Oak and Wine

By Brian Lemay No comments

Hey Tasters! Today’s video is all about tasting wood. Now, now! Don’t be vulgar, darlings! We are talking about oak barrels and their
effect on wine. Maturation in an oak barrel is now seen as
an essential part of a winemaker’s toolkit. It is after all the only method available
for seasoning a wine. However, this wasn’t always the case. Up until Roman times, we transported wine
in heavy, breakable, unwieldy clay pots called amphorae. Then one day, some Roman legionaries spotted
Asterix and Obelix rolling a barrel of what was probably beer, down the street. And they thought to themselves “Hang on a
minute! These Gauls… they might be onto something! And the rest is history! As it turns out, these Romans… not so crazy
after all! So, oak barrels were nothing more than a better
way to transport liquids. They were lighter, and you could roll them,
which was easier than lifting a clay pot, and I’m going to guess kind of fun too! However, it wasn’t long before someone noticed
that wine that had spent time in an oak barrel actually tasted better. In fact, oak imparts an additional dimension
to the aromas, colour stability and flavours of wine. But how does that work? Let’s explore how maturation in oak actually
affects and changes wine. And let’s consider some of these elusive aromas
that come from an oak barrel. A wine that has matured in oak has a far more
complex character and greater potential for aging compared to an unoaked wine. But exactly does the barrel affect the wine?
the barrel modifies mainly two components in wine. The aromatic character and the tannins. Oaked red wine has tannins coming from two
separate sources. The first source of tannins is the skin, the
seeds and the stems of the grapes. The second source of tannins, however, is
the oak barrel itself, which imparts wood tannins to the wine during maturation. So, how does the barrel maturation affect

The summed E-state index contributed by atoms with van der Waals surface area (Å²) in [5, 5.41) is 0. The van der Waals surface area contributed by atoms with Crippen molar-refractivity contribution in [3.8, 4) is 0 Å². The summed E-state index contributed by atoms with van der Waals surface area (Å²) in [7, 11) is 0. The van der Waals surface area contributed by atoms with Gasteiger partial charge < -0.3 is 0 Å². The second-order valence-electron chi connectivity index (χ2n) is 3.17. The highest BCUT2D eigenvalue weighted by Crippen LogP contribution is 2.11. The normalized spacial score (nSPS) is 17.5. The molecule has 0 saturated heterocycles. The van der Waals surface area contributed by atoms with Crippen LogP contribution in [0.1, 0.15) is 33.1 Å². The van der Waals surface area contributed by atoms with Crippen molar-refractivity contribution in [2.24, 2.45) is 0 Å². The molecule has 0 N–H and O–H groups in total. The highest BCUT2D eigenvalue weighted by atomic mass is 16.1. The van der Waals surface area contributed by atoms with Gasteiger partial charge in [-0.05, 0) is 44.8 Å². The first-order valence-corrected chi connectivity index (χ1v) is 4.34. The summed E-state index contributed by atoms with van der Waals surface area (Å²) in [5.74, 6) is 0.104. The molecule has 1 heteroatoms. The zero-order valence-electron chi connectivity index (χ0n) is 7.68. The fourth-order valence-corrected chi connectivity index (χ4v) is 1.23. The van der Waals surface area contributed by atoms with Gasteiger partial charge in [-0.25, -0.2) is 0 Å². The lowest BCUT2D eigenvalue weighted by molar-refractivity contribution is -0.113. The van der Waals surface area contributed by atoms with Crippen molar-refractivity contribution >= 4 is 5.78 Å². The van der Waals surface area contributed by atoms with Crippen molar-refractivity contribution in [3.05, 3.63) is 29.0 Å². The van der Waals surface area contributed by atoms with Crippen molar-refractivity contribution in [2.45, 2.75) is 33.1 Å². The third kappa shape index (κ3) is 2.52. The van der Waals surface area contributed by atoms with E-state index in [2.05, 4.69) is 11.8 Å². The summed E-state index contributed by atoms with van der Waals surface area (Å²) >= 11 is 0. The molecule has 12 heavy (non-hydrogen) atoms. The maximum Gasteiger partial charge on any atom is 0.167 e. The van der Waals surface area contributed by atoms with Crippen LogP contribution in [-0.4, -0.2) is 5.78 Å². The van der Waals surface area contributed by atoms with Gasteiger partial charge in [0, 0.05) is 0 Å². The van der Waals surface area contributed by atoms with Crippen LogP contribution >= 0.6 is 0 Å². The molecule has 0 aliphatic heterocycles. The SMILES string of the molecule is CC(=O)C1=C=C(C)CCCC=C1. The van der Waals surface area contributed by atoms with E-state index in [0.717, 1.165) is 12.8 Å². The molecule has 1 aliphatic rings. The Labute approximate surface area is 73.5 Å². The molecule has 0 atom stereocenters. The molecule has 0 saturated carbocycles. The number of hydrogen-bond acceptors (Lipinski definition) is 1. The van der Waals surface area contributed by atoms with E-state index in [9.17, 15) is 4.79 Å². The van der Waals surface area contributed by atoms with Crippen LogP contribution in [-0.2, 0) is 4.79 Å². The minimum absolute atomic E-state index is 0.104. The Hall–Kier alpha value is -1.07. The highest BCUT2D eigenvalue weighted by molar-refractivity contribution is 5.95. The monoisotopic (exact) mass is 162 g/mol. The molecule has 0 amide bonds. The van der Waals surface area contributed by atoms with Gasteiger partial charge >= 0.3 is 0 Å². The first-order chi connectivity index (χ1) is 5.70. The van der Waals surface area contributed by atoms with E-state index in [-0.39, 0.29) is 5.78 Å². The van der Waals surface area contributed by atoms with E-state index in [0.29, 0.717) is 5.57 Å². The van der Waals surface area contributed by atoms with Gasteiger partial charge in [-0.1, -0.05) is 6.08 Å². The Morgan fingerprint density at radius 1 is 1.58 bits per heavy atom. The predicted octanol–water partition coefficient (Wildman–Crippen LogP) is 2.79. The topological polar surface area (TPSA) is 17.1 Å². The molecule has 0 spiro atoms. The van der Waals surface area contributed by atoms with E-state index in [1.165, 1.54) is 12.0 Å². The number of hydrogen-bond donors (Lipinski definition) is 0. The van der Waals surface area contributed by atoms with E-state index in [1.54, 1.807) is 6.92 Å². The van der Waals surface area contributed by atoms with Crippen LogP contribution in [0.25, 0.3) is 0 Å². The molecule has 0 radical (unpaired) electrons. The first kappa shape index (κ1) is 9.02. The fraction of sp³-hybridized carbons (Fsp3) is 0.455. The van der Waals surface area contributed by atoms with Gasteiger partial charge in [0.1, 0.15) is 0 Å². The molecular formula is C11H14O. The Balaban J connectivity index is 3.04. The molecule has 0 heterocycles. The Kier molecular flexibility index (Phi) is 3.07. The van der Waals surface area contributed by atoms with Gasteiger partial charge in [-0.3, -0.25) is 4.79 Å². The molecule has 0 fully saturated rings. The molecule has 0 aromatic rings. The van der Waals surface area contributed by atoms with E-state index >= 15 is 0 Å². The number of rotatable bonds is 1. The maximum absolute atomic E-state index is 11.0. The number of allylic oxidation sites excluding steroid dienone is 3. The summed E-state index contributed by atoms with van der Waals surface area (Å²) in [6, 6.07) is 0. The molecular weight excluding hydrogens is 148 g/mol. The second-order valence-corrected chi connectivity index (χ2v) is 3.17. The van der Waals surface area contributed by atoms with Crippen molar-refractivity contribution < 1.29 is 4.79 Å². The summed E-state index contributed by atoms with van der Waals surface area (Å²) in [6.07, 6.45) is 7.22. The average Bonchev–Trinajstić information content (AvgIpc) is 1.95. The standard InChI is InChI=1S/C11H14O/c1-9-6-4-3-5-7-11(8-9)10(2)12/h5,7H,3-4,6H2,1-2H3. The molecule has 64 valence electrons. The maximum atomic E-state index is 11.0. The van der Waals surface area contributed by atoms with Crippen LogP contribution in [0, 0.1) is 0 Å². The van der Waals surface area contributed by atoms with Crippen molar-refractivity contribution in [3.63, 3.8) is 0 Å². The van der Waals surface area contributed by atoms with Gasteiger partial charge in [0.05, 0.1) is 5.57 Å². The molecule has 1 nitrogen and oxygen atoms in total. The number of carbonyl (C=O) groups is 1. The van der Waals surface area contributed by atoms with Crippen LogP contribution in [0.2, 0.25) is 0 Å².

these tannins? Inside the barrel controlled amounts of oxygen
come into contact with the wine. This oxygen binds with the hard grape tannins
and as a result the wine softens and becomes less astringent. Wood tannins from the barrel are softer. So, when a variety is high in grape tannins,
such as Cabernet Sauvignon, these additional soft tannins are almost imperceptible. So, with a tannic red wine, the most noticeable
effect of barrel maturation is the overall softening of tannins through the exposure
to oxygen. However, when a variety is low in tannins,
such as a Pinot Noir, then the time in the barrel will give the wine the tannic structure
it lacks by bringing soft, elegant wood tannins into the wine. as well as assisting the winemaker with tannic
management, the barrel adds extra flavours and aromas to the wine. It imparts aromas of spices such as cinnamon,
vanilla and pepper. Also, woody aromas like cedar or pine. The barrel also imparts aromas of nuts such
as almond and hazelnut. But also aromas emerge from the toasting of
the barrel such as tobacco, coffee and caramel. There are many changes brought about by the
barrel aging process. Some wine lovers adore the oakey character
of some wines while others prefer the vibrancy and brightness of the unoaked style. Which one do you prefer? Let me know in a comment below. Tasters, if you’ve enjoyed this video give
it a thumbs-up. I’m back to using the Canon camera today. Let me know in the comment if you can see
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